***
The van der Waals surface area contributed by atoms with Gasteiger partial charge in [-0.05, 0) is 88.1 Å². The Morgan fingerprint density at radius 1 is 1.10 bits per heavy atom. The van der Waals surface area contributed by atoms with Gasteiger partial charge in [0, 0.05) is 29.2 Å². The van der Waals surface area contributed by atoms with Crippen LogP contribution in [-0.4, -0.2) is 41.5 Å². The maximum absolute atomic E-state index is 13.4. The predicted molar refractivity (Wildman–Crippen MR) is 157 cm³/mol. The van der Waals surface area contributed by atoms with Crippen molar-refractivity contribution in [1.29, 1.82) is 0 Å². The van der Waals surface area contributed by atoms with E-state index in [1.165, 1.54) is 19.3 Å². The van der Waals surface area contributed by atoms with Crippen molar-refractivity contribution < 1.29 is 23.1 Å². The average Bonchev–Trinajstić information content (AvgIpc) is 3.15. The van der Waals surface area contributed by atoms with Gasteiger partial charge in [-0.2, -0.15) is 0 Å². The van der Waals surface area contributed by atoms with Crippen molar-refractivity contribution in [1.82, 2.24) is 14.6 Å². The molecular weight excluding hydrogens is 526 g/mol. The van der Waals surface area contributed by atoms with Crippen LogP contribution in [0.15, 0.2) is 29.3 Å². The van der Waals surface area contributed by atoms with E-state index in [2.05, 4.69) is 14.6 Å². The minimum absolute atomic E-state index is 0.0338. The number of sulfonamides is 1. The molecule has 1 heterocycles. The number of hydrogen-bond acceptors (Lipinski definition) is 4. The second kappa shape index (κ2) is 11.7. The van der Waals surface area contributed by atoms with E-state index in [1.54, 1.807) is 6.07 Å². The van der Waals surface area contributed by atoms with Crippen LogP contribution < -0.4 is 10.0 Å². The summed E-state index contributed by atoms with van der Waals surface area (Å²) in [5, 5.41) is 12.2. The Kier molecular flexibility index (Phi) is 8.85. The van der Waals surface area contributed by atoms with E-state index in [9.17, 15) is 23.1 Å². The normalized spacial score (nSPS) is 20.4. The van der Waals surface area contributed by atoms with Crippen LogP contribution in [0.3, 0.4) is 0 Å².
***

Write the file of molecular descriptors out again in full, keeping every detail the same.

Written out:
The van der Waals surface area contributed by atoms with Gasteiger partial charge in [-0.05, 0) is 88.1 Å². The Morgan fingerprint density at radius 1 is 1.10 bits per heavy atom. The van der Waals surface area contributed by atoms with Gasteiger partial charge in [0, 0.05) is 29.2 Å². The van der Waals surface area contributed by atoms with Crippen LogP contribution in [-0.4, -0.2) is 41.5 Å². The maximum absolute atomic E-state index is 13.4. The predicted molar refractivity (Wildman–Crippen MR) is 157 cm³/mol. The van der Waals surface area contributed by atoms with Crippen molar-refractivity contribution in [1.29, 1.82) is 0 Å². The van der Waals surface area contributed by atoms with E-state index in [1.165, 1.54) is 19.3 Å². The van der Waals surface area contributed by atoms with Crippen molar-refractivity contribution < 1.29 is 23.1 Å². The average Bonchev–Trinajstić information content (AvgIpc) is 3.15. The van der Waals surface area contributed by atoms with Gasteiger partial charge in [-0.2, -0.15) is 0 Å². The van der Waals surface area contributed by atoms with Crippen molar-refractivity contribution in [1.82, 2.24) is 14.6 Å². The molecular weight excluding hydrogens is 526 g/mol. The van der Waals surface area contributed by atoms with Crippen LogP contribution in [0.15, 0.2) is 29.3 Å². The van der Waals surface area contributed by atoms with E-state index in [2.05, 4.69) is 14.6 Å². The minimum absolute atomic E-state index is 0.0338. The number of sulfonamides is 1. The molecule has 1 heterocycles. The number of hydrogen-bond acceptors (Lipinski definition) is 4. The second kappa shape index (κ2) is 11.7. The van der Waals surface area contributed by atoms with E-state index in [1.54, 1.807) is 6.07 Å². The van der Waals surface area contributed by atoms with Crippen LogP contribution < -0.4 is 10.0 Å². The summed E-state index contributed by atoms with van der Waals surface area (Å²) in [5, 5.41) is 12.2. The Kier molecular flexibility index (Phi) is 8.85. The van der Waals surface area contributed by atoms with E-state index in [9.17, 15) is 23.1 Å². The normalized spacial score (nSPS) is 20.4. The van der Waals surface area contributed by atoms with Crippen LogP contribution in [0.3, 0.4) is 0 Å².